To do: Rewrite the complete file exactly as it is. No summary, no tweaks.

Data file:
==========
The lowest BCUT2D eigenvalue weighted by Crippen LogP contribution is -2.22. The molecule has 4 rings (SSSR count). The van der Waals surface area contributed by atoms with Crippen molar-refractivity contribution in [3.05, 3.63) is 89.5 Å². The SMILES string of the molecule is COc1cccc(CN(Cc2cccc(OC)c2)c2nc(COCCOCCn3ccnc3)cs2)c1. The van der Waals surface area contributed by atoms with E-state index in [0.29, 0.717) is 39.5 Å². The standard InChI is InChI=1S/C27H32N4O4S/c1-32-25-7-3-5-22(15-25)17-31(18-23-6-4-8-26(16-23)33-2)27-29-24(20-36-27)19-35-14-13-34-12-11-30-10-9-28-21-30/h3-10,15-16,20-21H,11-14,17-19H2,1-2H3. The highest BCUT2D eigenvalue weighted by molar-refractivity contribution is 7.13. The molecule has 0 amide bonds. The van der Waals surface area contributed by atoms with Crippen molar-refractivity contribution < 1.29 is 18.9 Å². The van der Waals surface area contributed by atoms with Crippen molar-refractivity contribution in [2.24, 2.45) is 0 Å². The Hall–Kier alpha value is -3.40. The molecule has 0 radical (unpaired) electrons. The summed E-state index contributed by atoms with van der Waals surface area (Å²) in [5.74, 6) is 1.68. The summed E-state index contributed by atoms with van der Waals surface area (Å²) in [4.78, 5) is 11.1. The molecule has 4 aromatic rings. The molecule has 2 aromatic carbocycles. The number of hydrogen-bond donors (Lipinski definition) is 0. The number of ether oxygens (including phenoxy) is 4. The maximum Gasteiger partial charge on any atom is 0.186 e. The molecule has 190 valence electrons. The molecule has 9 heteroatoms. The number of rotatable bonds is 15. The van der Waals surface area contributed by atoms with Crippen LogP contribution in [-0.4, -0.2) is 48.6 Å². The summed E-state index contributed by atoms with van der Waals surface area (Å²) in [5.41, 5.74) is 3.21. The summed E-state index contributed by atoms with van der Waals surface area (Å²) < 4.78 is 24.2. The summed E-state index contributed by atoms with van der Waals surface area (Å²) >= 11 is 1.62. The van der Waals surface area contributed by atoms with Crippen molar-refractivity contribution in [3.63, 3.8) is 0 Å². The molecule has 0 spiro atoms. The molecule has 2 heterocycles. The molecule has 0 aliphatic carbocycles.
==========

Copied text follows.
The lowest BCUT2D eigenvalue weighted by Crippen LogP contribution is -2.22. The molecule has 4 rings (SSSR count). The van der Waals surface area contributed by atoms with Crippen molar-refractivity contribution in [3.05, 3.63) is 89.5 Å². The SMILES string of the molecule is COc1cccc(CN(Cc2cccc(OC)c2)c2nc(COCCOCCn3ccnc3)cs2)c1. The van der Waals surface area contributed by atoms with E-state index in [0.29, 0.717) is 39.5 Å². The standard InChI is InChI=1S/C27H32N4O4S/c1-32-25-7-3-5-22(15-25)17-31(18-23-6-4-8-26(16-23)33-2)27-29-24(20-36-27)19-35-14-13-34-12-11-30-10-9-28-21-30/h3-10,15-16,20-21H,11-14,17-19H2,1-2H3. The highest BCUT2D eigenvalue weighted by molar-refractivity contribution is 7.13. The molecule has 0 amide bonds. The van der Waals surface area contributed by atoms with Crippen molar-refractivity contribution < 1.29 is 18.9 Å². The van der Waals surface area contributed by atoms with Crippen molar-refractivity contribution in [2.24, 2.45) is 0 Å². The Hall–Kier alpha value is -3.40. The molecule has 0 radical (unpaired) electrons. The summed E-state index contributed by atoms with van der Waals surface area (Å²) in [5.74, 6) is 1.68. The summed E-state index contributed by atoms with van der Waals surface area (Å²) in [4.78, 5) is 11.1. The molecule has 4 aromatic rings. The molecule has 2 aromatic carbocycles. The number of hydrogen-bond donors (Lipinski definition) is 0. The number of ether oxygens (including phenoxy) is 4. The maximum Gasteiger partial charge on any atom is 0.186 e. The molecule has 190 valence electrons. The molecule has 9 heteroatoms. The number of rotatable bonds is 15. The van der Waals surface area contributed by atoms with Crippen LogP contribution in [-0.4, -0.2) is 48.6 Å². The summed E-state index contributed by atoms with van der Waals surface area (Å²) in [5.41, 5.74) is 3.21. The summed E-state index contributed by atoms with van der Waals surface area (Å²) < 4.78 is 24.2. The summed E-state index contributed by atoms with van der Waals surface area (Å²) >= 11 is 1.62. The van der Waals surface area contributed by atoms with Crippen molar-refractivity contribution in [3.63, 3.8) is 0 Å². The molecule has 0 spiro atoms. The molecule has 2 heterocycles. The molecule has 0 aliphatic carbocycles.